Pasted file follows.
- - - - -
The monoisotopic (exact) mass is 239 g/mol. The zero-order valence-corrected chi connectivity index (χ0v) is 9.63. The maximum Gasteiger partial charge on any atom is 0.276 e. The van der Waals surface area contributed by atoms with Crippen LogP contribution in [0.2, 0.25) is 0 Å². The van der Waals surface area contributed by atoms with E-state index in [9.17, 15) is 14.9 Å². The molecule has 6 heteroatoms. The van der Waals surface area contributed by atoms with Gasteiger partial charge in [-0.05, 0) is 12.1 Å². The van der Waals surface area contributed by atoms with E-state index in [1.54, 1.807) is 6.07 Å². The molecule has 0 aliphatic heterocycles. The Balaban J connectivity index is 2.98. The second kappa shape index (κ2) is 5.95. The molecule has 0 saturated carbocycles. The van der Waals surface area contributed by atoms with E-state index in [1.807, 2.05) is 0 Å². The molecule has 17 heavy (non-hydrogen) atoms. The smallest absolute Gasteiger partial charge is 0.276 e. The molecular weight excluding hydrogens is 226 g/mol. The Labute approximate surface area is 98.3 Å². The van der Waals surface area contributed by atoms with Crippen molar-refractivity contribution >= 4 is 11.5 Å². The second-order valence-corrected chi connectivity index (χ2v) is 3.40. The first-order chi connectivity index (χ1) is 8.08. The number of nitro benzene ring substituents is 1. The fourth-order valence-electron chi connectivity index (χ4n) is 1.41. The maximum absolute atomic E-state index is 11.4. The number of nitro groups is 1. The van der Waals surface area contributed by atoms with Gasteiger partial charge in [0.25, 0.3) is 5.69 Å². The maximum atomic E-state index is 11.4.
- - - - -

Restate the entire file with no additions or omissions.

The monoisotopic (exact) mass is 239 g/mol. The zero-order valence-corrected chi connectivity index (χ0v) is 9.63. The maximum Gasteiger partial charge on any atom is 0.276 e. The van der Waals surface area contributed by atoms with Crippen LogP contribution in [0.2, 0.25) is 0 Å². The van der Waals surface area contributed by atoms with E-state index in [9.17, 15) is 14.9 Å². The molecule has 6 heteroatoms. The van der Waals surface area contributed by atoms with Gasteiger partial charge in [-0.05, 0) is 12.1 Å². The van der Waals surface area contributed by atoms with E-state index in [1.54, 1.807) is 6.07 Å². The molecule has 0 aliphatic heterocycles. The Balaban J connectivity index is 2.98. The second kappa shape index (κ2) is 5.95. The molecule has 0 saturated carbocycles. The van der Waals surface area contributed by atoms with E-state index in [1.807, 2.05) is 0 Å². The molecule has 17 heavy (non-hydrogen) atoms. The smallest absolute Gasteiger partial charge is 0.276 e. The molecular weight excluding hydrogens is 226 g/mol. The Labute approximate surface area is 98.3 Å². The van der Waals surface area contributed by atoms with Crippen molar-refractivity contribution >= 4 is 11.5 Å². The second-order valence-corrected chi connectivity index (χ2v) is 3.40. The first-order chi connectivity index (χ1) is 8.08. The number of nitro benzene ring substituents is 1. The fourth-order valence-electron chi connectivity index (χ4n) is 1.41. The maximum absolute atomic E-state index is 11.4. The number of nitro groups is 1. The van der Waals surface area contributed by atoms with Gasteiger partial charge in [0.25, 0.3) is 5.69 Å². The maximum atomic E-state index is 11.4.